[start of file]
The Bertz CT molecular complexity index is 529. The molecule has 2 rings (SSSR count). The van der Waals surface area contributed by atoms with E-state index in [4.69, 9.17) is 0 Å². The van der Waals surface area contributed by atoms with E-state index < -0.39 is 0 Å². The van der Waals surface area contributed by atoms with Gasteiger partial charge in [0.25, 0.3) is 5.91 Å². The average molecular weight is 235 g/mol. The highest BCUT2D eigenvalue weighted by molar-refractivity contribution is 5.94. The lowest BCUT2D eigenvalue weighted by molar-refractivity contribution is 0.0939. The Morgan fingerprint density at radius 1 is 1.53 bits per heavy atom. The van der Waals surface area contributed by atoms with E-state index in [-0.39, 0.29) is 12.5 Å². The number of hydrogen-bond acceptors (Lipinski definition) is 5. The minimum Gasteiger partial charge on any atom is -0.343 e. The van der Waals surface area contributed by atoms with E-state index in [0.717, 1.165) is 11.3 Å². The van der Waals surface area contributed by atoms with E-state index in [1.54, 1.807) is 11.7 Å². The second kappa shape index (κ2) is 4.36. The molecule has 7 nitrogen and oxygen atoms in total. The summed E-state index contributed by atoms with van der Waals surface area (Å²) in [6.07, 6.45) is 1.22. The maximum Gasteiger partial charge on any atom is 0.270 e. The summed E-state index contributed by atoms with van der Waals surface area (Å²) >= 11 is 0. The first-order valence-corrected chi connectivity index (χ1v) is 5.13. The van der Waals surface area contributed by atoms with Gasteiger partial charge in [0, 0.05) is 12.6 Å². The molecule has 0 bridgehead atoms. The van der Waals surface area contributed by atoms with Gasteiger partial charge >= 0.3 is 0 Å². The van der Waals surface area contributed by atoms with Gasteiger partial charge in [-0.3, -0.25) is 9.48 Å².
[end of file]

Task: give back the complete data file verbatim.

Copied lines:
The Bertz CT molecular complexity index is 529. The molecule has 2 rings (SSSR count). The van der Waals surface area contributed by atoms with E-state index in [4.69, 9.17) is 0 Å². The van der Waals surface area contributed by atoms with E-state index < -0.39 is 0 Å². The van der Waals surface area contributed by atoms with Gasteiger partial charge in [0.25, 0.3) is 5.91 Å². The average molecular weight is 235 g/mol. The highest BCUT2D eigenvalue weighted by molar-refractivity contribution is 5.94. The lowest BCUT2D eigenvalue weighted by molar-refractivity contribution is 0.0939. The Morgan fingerprint density at radius 1 is 1.53 bits per heavy atom. The van der Waals surface area contributed by atoms with E-state index in [-0.39, 0.29) is 12.5 Å². The number of hydrogen-bond acceptors (Lipinski definition) is 5. The minimum Gasteiger partial charge on any atom is -0.343 e. The van der Waals surface area contributed by atoms with E-state index in [0.717, 1.165) is 11.3 Å². The van der Waals surface area contributed by atoms with E-state index in [1.54, 1.807) is 11.7 Å². The second kappa shape index (κ2) is 4.36. The molecule has 7 nitrogen and oxygen atoms in total. The summed E-state index contributed by atoms with van der Waals surface area (Å²) in [6.07, 6.45) is 1.22. The maximum Gasteiger partial charge on any atom is 0.270 e. The summed E-state index contributed by atoms with van der Waals surface area (Å²) >= 11 is 0. The first-order valence-corrected chi connectivity index (χ1v) is 5.13. The van der Waals surface area contributed by atoms with Gasteiger partial charge in [0, 0.05) is 12.6 Å². The molecule has 0 bridgehead atoms. The van der Waals surface area contributed by atoms with Gasteiger partial charge >= 0.3 is 0 Å². The van der Waals surface area contributed by atoms with Gasteiger partial charge in [-0.3, -0.25) is 9.48 Å².